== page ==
August 22, 2016

FERC Weighs PURPA Changes: What Do Renewable Energy Stakeholders Need to Know?

For a law originally passed in response to the energy crisis of the 1970s, The Public Utility Regulatory Policies Act (PURPA) has received a lot of recent attention from Congress and advocates for both investor-owned utilities (IOUs) and the renewable energy industry. The renewed interest in the law may result in action by the Federal Energy Regulatory Commission (FERC).

Background: Boosting Energy Conservation and Domestic Energy Development

PURPA was passed in 1978 as part of the National Energy Act with the goal of encouraging energy conservation and increasing supply of domestic energy development and renewable resources. While the importance of the law has ebbed and flowed since its initial passage, recent market developments have brought it back into prominence as utilities and regulators seek to stabilize the national electric grid with an increasing number of non-utility producers coming online.

The law created a new class of power producers, referred to as Qualifying Facilities (QFs), that receive special rate and regulatory treatment. QFs include renewable generation utilities—such as hydro, solar, wind and other facilities producing less than 80 megawatts (MW) of power—and cogeneration facilities installed at manufacturing sites, refineries, paper mills and other industrial facilities that utilize excess heat and steam to generate electricity. Historically, the primary QFs were cogeneration operations, but in recent years solar and wind farms have become the predominant class of QFs. Under PURPA, IOUs are required to purchase all excess power produced at QFs. In 2005, Congress modified PURPA to reduce the size requirement of such projects to 20 MW facilities, but the IOUs complain that solar farms are taking advantage of the law by building 20 MW farms one mile apart to skirt the project size requirements.

Today: Political Pressure and FERC Review

The energy market has again transformed over the past decade, and increased incentives to produce additional sources of renewable energy, combined with continued reduction in production prices of utility-scale power, has utilities feeling the pressure that additional sources put on their ability to reliably operate the grids. In a November 2015 letter, Republicans in Congress asked FERC how the grid is affected by additional small producers and whether the one-mile rule has been subject to abuse, leading FERC to call for a technical conference. A subsequent letter from Congressional Democrats in February 2016 attempted to push FERC in the other direction, in favor of no action. In response, FERC Chairman Norman Bay announced the Commission would seek input from both sides in a technical review to learn more about the subject.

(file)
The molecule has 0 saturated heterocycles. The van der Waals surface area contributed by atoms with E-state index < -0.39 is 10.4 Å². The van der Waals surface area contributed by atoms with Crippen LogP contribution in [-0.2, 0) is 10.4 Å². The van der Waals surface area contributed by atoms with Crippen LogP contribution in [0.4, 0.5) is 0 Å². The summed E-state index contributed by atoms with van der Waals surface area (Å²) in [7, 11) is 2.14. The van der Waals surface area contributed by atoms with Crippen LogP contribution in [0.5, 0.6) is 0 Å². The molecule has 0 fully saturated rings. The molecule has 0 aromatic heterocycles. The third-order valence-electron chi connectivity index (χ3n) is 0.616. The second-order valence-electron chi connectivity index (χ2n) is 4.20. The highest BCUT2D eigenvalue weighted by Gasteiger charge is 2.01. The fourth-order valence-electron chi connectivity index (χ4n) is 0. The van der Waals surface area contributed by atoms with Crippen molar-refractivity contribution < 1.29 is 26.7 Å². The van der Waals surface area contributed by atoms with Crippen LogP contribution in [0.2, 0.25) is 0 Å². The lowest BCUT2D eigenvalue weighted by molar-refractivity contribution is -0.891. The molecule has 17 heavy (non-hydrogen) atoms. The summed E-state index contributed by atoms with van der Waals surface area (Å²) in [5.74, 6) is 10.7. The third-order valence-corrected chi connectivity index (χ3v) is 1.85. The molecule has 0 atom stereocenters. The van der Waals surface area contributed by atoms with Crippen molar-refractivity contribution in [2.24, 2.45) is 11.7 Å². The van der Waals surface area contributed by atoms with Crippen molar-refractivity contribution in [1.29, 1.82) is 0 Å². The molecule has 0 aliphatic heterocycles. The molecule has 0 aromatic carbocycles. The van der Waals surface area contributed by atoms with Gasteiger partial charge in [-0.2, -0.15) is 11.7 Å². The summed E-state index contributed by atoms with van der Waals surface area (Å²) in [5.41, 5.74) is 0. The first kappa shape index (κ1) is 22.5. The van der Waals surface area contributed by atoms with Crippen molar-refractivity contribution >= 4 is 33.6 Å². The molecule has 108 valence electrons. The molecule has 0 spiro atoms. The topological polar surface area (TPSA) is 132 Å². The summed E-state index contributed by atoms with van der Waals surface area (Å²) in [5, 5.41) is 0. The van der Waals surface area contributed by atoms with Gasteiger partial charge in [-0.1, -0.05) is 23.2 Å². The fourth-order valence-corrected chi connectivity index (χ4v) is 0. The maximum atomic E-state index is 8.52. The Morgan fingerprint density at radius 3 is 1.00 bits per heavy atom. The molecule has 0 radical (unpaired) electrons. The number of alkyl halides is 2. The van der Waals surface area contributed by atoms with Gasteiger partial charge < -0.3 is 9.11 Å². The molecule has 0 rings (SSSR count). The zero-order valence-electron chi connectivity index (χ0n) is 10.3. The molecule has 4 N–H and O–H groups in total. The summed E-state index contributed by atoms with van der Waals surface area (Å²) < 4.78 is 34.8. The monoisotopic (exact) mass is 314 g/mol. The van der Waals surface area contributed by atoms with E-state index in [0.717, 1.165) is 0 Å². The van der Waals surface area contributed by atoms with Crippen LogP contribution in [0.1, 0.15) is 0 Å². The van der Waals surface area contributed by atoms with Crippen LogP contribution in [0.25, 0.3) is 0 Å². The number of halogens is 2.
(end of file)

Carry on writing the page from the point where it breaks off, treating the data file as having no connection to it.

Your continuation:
On June 29, 2016, FERC heard input from utilities, grid operators, small power producers and cogenerators to determine if the current regime works under contemporary market structures. Utilities spoke of the need to overhaul PURPA due to the unsustainably high prices they are obligated to pay renewables development. Developers insisted that these purchase obligations provide the certainty needed to refund the cost of building these small solar and wind facilities. Additionally, FERC heard testimony regarding small producers "gaming the system" by deliberately staying under the 20 MW threshold at a particular site but building strings of 20 MW installations far enough apart to be considered separate entities—effectively creating utility-scale projects that are not regulated as utilities. The review also considered the role of tax incentives and Renewable Portfolio Standards (RPS).

What's Next?

FERC has five different policy options that it can use to move this issue forward, and it's expected to do something before the end of this year:

  1. They can officially ask for more information from affected parties without signaling their long-term intentions;
  2. They can issue a policy statement that signals their intentions to mold the future uses of the provision;
  3. They can utilize a pending matter—there are 16 matters before the FERC that touch on these issues—as a means to signal what they would like to see occur;
  4. They can enter into a formal rulemaking to redefine the program by regulation; or
  5. They can choose to do nothing.

Whatever FERC decides to do, it will have implications on the IOUs, renewable energy producers and advocates, cogeneration facilities such as chemical plants and other manufacturers, and—ultimately—the consumers.

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